Permeable pavers are a much larger capital investment and can be very costly if retrofitting an existing lot. New construction can help alleviate this but there is still the issue of upfront cost. A great success story for the permeable pavers’ upfront cost comes from the Morton Arboretum in Lisle, Ill. In 2002, the arboretum reconstructed a 500 car parking lot. Looking at a 50-year life cycle cost analysis they found that an all asphalt parking lot would cost $1.3M if maintained properly, while the same lot made with permeable pavers would cost no more than $25,000 to maintain.  Although the upfront cost was more, the long-term savings will be considerable. Green roofs fall under the same capital investment category as permeable pavers — very expensive to install but can offer significant returns on the investment.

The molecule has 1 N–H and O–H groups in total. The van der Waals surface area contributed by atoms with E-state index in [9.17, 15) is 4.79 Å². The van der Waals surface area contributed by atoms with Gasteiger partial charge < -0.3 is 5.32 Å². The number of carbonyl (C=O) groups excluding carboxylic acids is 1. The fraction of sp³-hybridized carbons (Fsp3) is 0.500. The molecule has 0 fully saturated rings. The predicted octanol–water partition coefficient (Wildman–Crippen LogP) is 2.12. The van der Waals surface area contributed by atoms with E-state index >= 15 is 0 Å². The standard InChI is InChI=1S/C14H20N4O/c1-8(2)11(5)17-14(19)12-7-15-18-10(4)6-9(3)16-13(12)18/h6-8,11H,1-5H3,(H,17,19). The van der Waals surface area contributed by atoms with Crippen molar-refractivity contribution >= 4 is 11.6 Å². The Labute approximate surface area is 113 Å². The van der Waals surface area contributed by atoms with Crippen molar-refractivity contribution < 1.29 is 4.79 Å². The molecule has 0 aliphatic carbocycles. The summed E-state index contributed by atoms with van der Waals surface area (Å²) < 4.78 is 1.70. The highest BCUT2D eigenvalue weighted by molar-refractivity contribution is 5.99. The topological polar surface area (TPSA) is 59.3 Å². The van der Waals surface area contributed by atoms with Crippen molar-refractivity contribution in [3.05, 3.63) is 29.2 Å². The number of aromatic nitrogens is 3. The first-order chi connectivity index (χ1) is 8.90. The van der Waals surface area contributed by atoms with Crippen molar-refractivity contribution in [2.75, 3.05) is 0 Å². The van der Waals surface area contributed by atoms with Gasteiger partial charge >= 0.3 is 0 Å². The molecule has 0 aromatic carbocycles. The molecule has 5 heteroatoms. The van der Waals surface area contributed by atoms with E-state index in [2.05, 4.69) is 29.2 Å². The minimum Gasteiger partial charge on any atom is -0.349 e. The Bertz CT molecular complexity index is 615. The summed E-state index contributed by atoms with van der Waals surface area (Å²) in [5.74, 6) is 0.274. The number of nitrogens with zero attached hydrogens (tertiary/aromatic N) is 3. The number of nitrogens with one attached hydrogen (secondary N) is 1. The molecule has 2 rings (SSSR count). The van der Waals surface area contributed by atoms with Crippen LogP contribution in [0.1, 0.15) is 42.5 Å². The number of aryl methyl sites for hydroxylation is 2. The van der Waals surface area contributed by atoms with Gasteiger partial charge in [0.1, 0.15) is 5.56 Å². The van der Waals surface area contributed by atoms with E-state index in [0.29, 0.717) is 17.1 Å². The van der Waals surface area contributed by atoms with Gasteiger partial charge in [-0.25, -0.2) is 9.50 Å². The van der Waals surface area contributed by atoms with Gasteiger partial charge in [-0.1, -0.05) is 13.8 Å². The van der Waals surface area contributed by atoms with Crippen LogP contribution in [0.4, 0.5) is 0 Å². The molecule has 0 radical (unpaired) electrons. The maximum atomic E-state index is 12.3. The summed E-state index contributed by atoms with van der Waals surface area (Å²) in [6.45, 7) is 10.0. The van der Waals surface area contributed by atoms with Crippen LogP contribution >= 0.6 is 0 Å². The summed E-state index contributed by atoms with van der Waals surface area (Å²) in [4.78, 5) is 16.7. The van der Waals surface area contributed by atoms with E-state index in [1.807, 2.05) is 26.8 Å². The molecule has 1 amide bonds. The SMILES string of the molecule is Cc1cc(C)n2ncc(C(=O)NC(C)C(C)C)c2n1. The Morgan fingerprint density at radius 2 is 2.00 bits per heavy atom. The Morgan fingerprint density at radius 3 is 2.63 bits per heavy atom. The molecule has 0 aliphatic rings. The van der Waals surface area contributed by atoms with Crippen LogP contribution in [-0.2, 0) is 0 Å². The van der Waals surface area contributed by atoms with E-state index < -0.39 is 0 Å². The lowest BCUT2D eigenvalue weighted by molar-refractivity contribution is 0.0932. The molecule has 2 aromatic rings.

These tools for sustainable design can be a tremendous resource for the enhancement of student curriculum and treats rain as a resource, not a waste product.  Anything we can do, either as an individual or group, will make a difference and will teach students that the choices made at their school are having an impact on the environment — a positive impact.


Jay Womack, ASLA, LEED-AP is director of Sustainable Design for Wight & Company, a nationally recognized A/E firm based in Darien, Ill. Jay’s professional background reflects his lifelong affinity for the Midwest’s natural areas, which has influenced his design philosophy to partner art, science, and ecology.